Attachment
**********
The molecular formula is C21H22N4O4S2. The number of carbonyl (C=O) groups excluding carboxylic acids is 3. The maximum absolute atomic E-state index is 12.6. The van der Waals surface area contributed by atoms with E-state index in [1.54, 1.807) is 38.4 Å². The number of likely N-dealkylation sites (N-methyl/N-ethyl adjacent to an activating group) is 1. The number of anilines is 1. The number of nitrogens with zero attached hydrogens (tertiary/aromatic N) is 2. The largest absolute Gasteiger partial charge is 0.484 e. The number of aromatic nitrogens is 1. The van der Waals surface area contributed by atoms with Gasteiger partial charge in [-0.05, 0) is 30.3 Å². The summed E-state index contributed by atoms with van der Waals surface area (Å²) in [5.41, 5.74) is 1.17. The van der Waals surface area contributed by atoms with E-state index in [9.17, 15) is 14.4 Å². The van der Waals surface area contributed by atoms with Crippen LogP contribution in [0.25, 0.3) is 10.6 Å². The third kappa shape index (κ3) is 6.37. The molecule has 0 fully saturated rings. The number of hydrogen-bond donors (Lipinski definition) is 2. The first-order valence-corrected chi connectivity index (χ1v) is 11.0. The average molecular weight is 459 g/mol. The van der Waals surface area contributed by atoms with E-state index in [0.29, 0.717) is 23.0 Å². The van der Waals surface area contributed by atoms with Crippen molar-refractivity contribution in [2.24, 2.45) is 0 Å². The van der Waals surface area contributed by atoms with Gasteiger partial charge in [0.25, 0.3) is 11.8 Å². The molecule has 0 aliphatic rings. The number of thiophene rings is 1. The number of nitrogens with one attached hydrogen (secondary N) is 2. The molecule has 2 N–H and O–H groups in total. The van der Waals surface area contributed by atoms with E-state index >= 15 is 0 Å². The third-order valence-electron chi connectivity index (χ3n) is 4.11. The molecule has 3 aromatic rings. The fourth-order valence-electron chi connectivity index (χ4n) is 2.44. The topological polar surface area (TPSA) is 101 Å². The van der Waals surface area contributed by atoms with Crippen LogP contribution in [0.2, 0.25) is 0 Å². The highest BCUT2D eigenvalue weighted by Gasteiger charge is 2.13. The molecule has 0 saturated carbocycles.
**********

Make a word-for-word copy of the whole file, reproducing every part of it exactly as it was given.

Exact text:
The molecular formula is C21H22N4O4S2. The number of carbonyl (C=O) groups excluding carboxylic acids is 3. The maximum absolute atomic E-state index is 12.6. The van der Waals surface area contributed by atoms with E-state index in [1.54, 1.807) is 38.4 Å². The number of likely N-dealkylation sites (N-methyl/N-ethyl adjacent to an activating group) is 1. The number of anilines is 1. The number of nitrogens with zero attached hydrogens (tertiary/aromatic N) is 2. The largest absolute Gasteiger partial charge is 0.484 e. The number of aromatic nitrogens is 1. The van der Waals surface area contributed by atoms with Gasteiger partial charge in [-0.05, 0) is 30.3 Å². The summed E-state index contributed by atoms with van der Waals surface area (Å²) in [5.41, 5.74) is 1.17. The van der Waals surface area contributed by atoms with E-state index in [9.17, 15) is 14.4 Å². The van der Waals surface area contributed by atoms with Crippen LogP contribution in [0.25, 0.3) is 10.6 Å². The third kappa shape index (κ3) is 6.37. The molecule has 0 fully saturated rings. The number of hydrogen-bond donors (Lipinski definition) is 2. The first-order valence-corrected chi connectivity index (χ1v) is 11.0. The average molecular weight is 459 g/mol. The van der Waals surface area contributed by atoms with E-state index in [0.29, 0.717) is 23.0 Å². The van der Waals surface area contributed by atoms with Crippen molar-refractivity contribution in [2.24, 2.45) is 0 Å². The van der Waals surface area contributed by atoms with Gasteiger partial charge in [0.25, 0.3) is 11.8 Å². The molecule has 0 aliphatic rings. The number of thiophene rings is 1. The number of nitrogens with one attached hydrogen (secondary N) is 2. The molecule has 2 N–H and O–H groups in total. The van der Waals surface area contributed by atoms with E-state index >= 15 is 0 Å². The third-order valence-electron chi connectivity index (χ3n) is 4.11. The molecule has 3 aromatic rings. The fourth-order valence-electron chi connectivity index (χ4n) is 2.44. The topological polar surface area (TPSA) is 101 Å². The van der Waals surface area contributed by atoms with Crippen LogP contribution in [0.2, 0.25) is 0 Å². The highest BCUT2D eigenvalue weighted by Gasteiger charge is 2.13. The molecule has 0 saturated carbocycles.